Feingold: Parties work as one to find solutions
He used a speech at the Janesville Noon Rotary Club to outline the problems and what he thinks are the solutions:
Problem: Wasteful spending through congressional earmarks for pet projects.
Remedy: “I call it the Janesville line-item veto,” Feingold said, because he and Rep. Paul Ryan, a Republican and another Janesville native, co-sponsored the legislation to give the president power to excise specific spending from federal budgets.
The Feingold-Ryan bill differs from earlier line-item veto legislation that was ruled unconstitutional by the U.S. Supreme Court because it gave too much power to the executive branch of government.
The Janesville legislators’ bill would require both the House and Senate to approve a president’s decision to eliminate specific spending.
Problem: Lack of affordable health-care for all Americans.
Remedy: State-based health-care reform that would launch pilot programs in several states.
While Feingold said he favors a single-payer system, he acknowledged that a system such as Canada’s is controversial. Therefore, Feingold said, he teamed up with Sen. Linsey Graham, R-S.C., to introduce the state-based pilot program.
“It doesn’t have to be one size fits all,” Feingold said of health-care reform.
Problem: The No Child Left Behind Act.
Remedy: Reforming testing mandates and using multiple measures of assessment.
Both Republicans and Democrats have blasted President Bush’s educational reform law, and among the bipartisan concerns are using testing mandates and undermining local control of public schools, Feingold said.
He and Sen. Pat Leahy, D-Vt., have introduced a bill to reform the law.
Problem: Presidential campaign financing.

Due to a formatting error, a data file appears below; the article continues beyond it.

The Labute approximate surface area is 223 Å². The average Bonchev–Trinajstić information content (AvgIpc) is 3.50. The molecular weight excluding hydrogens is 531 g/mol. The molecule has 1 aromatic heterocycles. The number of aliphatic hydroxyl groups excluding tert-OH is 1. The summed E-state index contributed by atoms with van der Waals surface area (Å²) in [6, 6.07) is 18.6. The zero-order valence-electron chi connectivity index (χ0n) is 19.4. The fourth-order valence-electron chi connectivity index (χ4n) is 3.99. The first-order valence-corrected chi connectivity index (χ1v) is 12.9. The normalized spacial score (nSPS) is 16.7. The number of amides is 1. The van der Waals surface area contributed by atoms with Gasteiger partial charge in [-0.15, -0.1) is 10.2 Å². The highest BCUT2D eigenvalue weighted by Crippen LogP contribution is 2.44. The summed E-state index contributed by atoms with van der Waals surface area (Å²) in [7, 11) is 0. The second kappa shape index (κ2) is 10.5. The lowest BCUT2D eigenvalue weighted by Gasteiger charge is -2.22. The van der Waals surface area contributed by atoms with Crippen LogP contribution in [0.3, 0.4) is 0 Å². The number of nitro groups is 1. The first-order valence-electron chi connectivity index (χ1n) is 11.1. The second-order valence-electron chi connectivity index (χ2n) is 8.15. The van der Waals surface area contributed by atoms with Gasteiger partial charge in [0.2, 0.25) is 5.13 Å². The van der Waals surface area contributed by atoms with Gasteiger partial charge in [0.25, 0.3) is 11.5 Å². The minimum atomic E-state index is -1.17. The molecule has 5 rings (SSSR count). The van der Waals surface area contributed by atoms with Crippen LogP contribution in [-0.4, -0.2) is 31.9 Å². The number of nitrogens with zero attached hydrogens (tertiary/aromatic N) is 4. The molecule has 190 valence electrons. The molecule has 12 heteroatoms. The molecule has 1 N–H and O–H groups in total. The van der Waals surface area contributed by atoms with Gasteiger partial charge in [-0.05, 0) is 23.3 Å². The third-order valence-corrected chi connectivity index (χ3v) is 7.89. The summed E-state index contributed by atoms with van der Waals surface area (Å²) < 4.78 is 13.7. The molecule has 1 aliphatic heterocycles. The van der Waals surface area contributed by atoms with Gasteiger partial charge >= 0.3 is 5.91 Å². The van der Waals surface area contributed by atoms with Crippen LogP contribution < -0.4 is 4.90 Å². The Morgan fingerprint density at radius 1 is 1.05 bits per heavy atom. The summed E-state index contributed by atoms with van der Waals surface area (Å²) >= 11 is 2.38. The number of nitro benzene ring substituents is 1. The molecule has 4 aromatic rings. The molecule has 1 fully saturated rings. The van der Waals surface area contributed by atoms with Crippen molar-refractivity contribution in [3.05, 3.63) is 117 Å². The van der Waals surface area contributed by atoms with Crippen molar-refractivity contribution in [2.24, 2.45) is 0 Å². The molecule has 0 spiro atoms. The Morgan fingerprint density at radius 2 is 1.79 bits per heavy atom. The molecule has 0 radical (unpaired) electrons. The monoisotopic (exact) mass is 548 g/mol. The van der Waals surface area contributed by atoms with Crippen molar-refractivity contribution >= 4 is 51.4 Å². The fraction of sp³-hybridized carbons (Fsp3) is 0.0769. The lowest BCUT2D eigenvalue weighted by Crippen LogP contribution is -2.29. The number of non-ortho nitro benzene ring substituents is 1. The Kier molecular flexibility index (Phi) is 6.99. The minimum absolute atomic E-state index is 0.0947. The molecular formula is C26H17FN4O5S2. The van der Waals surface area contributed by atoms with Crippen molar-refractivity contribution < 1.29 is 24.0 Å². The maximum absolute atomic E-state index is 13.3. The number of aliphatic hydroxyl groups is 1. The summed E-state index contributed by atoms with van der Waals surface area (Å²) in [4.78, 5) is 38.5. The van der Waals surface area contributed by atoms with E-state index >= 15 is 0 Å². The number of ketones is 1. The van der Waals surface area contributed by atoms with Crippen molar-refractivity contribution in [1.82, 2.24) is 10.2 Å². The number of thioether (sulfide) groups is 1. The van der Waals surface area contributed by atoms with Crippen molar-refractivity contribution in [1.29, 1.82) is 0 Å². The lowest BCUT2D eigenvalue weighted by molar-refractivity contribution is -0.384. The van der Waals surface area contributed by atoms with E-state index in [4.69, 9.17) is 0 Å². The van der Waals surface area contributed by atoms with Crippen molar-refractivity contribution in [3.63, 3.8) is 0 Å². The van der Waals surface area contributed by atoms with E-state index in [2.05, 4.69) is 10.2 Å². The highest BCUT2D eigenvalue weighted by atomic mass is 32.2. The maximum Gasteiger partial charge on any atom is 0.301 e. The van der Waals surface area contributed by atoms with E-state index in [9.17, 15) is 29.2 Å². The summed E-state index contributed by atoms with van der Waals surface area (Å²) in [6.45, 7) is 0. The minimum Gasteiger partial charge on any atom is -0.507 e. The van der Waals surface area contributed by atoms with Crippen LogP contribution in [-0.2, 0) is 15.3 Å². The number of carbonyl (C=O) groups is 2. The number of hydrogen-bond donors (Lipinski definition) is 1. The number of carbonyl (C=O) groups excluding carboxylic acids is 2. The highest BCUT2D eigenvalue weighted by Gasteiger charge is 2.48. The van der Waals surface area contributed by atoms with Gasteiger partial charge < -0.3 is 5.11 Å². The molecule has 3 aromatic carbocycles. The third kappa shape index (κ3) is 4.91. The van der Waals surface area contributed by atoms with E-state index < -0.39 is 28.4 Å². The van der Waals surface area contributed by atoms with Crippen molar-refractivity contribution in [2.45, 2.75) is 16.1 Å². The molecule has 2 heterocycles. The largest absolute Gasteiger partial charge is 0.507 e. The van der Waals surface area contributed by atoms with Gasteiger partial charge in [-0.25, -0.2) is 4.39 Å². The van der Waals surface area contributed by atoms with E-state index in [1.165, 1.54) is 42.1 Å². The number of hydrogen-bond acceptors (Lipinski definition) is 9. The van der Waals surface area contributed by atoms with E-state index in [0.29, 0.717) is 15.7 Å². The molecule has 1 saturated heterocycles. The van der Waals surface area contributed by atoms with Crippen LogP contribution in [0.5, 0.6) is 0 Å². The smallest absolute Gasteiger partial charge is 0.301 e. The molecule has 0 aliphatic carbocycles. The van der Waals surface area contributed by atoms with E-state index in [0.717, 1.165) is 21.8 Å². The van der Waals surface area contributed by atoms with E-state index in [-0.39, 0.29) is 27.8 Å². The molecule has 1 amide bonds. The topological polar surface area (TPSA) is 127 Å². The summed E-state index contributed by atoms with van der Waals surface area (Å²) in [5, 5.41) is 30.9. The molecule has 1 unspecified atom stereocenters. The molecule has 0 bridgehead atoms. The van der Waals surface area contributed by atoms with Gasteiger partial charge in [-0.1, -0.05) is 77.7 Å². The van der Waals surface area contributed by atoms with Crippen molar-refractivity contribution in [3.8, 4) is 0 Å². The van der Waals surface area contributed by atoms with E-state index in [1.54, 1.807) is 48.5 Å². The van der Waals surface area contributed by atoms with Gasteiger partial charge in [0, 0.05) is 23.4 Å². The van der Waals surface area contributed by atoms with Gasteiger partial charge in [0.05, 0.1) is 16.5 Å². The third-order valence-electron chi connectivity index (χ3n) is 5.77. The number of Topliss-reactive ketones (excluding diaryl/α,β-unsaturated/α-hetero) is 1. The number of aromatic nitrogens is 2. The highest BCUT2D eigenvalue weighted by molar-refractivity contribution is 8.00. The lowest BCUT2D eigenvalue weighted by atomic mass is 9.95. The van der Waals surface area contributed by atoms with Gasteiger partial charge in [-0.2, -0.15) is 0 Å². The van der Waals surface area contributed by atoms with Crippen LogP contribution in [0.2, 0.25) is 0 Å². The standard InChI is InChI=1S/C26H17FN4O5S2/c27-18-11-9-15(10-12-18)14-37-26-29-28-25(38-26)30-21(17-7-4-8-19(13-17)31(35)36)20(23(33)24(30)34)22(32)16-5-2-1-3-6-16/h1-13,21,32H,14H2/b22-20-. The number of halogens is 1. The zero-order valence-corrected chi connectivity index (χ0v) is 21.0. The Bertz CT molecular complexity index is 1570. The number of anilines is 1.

Remedy: Update the system to make public, rather than private, financing more appealing to candidates.
Feingold is working with two Republicans and a Democrat to provide public matching funds earlier in the campaign cycle, increase the amount of public funding available, eliminate state-by-state primary spending limits and to significantly raise the total spending limits for primaries and the general election.
Problem: Restoring teeth to the Clean Water Act.
Remedy: Make clear to the Supreme Court that Congress wanted the original law to protect all the nation’s waters from pollution, not just navigable waterways.
The court has ruled that the law applies only to navigable waterways, such as rivers, but not other places where water gathers such as wetlands, Feingold said.
A Republican and Democrat introduced in the House a companion measure to Feingold’s bill in the Senate.
Feingold pushes for timetable on Iraq war
As it enters its fifth year, the Iraq War is a “great sinkhole sucking the life out of our economy and everything else,” Sen. Russ Feingold told the Janesville Noon Rotary Club on Monday.
Feingold, a Democrat and Janesville native, noted that the war now costs the United States $10 billion a month.
“Iran’s got the sweet deal now,” Feingold said in response to a question. “We lose the lives and spend the money, and they get the political benefit.”
Iran, Iraq’s traditional rival, is making political hay out of a non-Islamic country occupying an Islamic country, said Feingold, the first senator to call for a timetable for withdrawal from Iraq.
As long as the United States maintains a military presence in Iraq, other countries in the region, such as Syria, have no incentive to help stabilize Iraq despite the hordes of Iraqi refugees who have fled the violence for safety in other Middle Eastern countries, Feingold said.
A questioner raised the prospect of a timetable giving terrorists in Iraq a period to lay low, regroup and re-emerge.
“People say it (timetable) will be chaos. It’s chaos now,” Feingold said, citing the refugees.
He cited experts in the military, government and think tanks that say a timetable is necessary to prod the Iraqi government to reform itself and become politically stable.
Last updated: 7:01 pm Thursday, December 13, 2012